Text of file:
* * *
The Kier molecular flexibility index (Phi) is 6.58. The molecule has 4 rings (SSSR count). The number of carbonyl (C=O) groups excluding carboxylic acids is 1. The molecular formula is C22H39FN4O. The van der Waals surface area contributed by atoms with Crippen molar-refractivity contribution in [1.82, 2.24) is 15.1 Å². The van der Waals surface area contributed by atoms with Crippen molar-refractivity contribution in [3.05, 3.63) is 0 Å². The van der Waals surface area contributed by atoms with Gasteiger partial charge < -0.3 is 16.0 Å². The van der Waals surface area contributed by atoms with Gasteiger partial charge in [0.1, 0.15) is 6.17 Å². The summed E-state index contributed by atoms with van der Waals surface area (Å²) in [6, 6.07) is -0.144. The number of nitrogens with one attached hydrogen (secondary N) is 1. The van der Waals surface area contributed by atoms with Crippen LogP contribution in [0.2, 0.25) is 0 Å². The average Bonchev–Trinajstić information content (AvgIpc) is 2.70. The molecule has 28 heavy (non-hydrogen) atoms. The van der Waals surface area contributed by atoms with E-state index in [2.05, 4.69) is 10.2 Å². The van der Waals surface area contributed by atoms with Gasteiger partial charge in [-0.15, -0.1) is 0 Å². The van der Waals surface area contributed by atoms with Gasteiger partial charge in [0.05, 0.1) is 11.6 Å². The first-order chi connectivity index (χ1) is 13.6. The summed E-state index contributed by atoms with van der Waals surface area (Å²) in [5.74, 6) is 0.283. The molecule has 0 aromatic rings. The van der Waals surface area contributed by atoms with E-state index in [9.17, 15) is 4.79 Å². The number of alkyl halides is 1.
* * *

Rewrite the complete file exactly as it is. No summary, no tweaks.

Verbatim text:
The Kier molecular flexibility index (Phi) is 6.58. The molecule has 4 rings (SSSR count). The number of carbonyl (C=O) groups excluding carboxylic acids is 1. The molecular formula is C22H39FN4O. The van der Waals surface area contributed by atoms with Crippen molar-refractivity contribution in [1.82, 2.24) is 15.1 Å². The van der Waals surface area contributed by atoms with Crippen molar-refractivity contribution in [3.05, 3.63) is 0 Å². The van der Waals surface area contributed by atoms with Gasteiger partial charge < -0.3 is 16.0 Å². The van der Waals surface area contributed by atoms with Gasteiger partial charge in [0.1, 0.15) is 6.17 Å². The summed E-state index contributed by atoms with van der Waals surface area (Å²) in [6, 6.07) is -0.144. The number of nitrogens with one attached hydrogen (secondary N) is 1. The van der Waals surface area contributed by atoms with Crippen LogP contribution in [0.2, 0.25) is 0 Å². The average Bonchev–Trinajstić information content (AvgIpc) is 2.70. The molecule has 28 heavy (non-hydrogen) atoms. The van der Waals surface area contributed by atoms with E-state index in [2.05, 4.69) is 10.2 Å². The van der Waals surface area contributed by atoms with Gasteiger partial charge in [-0.15, -0.1) is 0 Å². The van der Waals surface area contributed by atoms with Gasteiger partial charge in [0.05, 0.1) is 11.6 Å². The first-order chi connectivity index (χ1) is 13.6. The summed E-state index contributed by atoms with van der Waals surface area (Å²) in [5.74, 6) is 0.283. The molecule has 0 aromatic rings. The van der Waals surface area contributed by atoms with E-state index in [9.17, 15) is 4.79 Å². The number of alkyl halides is 1.